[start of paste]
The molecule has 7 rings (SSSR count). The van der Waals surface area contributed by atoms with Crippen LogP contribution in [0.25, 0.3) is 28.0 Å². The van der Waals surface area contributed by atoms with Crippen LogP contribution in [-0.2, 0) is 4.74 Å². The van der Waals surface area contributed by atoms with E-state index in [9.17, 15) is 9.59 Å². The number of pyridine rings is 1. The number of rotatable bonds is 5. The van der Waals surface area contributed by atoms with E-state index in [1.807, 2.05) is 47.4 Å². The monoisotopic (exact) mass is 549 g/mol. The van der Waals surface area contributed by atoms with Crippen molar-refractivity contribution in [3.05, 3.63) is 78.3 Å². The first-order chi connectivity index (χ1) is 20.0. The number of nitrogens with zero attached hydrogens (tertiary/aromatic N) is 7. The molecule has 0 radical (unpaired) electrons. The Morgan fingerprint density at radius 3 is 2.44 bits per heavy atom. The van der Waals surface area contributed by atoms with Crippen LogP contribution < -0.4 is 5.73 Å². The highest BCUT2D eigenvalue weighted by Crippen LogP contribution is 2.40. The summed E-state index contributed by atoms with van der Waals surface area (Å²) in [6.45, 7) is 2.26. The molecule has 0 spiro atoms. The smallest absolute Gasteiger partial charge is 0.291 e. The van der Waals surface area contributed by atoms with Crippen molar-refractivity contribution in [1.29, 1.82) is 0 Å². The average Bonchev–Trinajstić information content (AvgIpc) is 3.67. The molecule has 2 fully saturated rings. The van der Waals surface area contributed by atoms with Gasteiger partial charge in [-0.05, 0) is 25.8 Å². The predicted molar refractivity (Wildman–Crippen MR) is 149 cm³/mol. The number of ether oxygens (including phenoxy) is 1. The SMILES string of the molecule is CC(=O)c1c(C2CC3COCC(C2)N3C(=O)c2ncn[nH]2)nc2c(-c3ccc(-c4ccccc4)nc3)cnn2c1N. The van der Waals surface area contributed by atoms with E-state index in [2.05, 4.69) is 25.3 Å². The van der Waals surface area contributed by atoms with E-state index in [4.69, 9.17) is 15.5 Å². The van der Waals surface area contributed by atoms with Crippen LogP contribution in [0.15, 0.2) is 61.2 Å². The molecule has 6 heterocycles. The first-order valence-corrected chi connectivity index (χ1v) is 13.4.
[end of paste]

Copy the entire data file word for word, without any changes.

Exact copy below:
The molecule has 7 rings (SSSR count). The van der Waals surface area contributed by atoms with Crippen LogP contribution in [0.25, 0.3) is 28.0 Å². The van der Waals surface area contributed by atoms with Crippen LogP contribution in [-0.2, 0) is 4.74 Å². The van der Waals surface area contributed by atoms with E-state index in [9.17, 15) is 9.59 Å². The number of pyridine rings is 1. The number of rotatable bonds is 5. The van der Waals surface area contributed by atoms with E-state index in [1.807, 2.05) is 47.4 Å². The monoisotopic (exact) mass is 549 g/mol. The van der Waals surface area contributed by atoms with Crippen molar-refractivity contribution in [3.05, 3.63) is 78.3 Å². The first-order chi connectivity index (χ1) is 20.0. The number of nitrogens with zero attached hydrogens (tertiary/aromatic N) is 7. The molecule has 0 radical (unpaired) electrons. The Morgan fingerprint density at radius 3 is 2.44 bits per heavy atom. The van der Waals surface area contributed by atoms with Crippen LogP contribution < -0.4 is 5.73 Å². The highest BCUT2D eigenvalue weighted by Crippen LogP contribution is 2.40. The summed E-state index contributed by atoms with van der Waals surface area (Å²) in [6.45, 7) is 2.26. The molecule has 0 spiro atoms. The smallest absolute Gasteiger partial charge is 0.291 e. The van der Waals surface area contributed by atoms with Crippen molar-refractivity contribution in [1.29, 1.82) is 0 Å². The average Bonchev–Trinajstić information content (AvgIpc) is 3.67. The molecule has 2 fully saturated rings. The van der Waals surface area contributed by atoms with Gasteiger partial charge in [-0.05, 0) is 25.8 Å². The predicted molar refractivity (Wildman–Crippen MR) is 149 cm³/mol. The number of ether oxygens (including phenoxy) is 1. The SMILES string of the molecule is CC(=O)c1c(C2CC3COCC(C2)N3C(=O)c2ncn[nH]2)nc2c(-c3ccc(-c4ccccc4)nc3)cnn2c1N. The van der Waals surface area contributed by atoms with E-state index in [2.05, 4.69) is 25.3 Å². The van der Waals surface area contributed by atoms with E-state index in [4.69, 9.17) is 15.5 Å². The van der Waals surface area contributed by atoms with Crippen LogP contribution in [0.15, 0.2) is 61.2 Å². The molecule has 6 heterocycles. The first-order valence-corrected chi connectivity index (χ1v) is 13.4.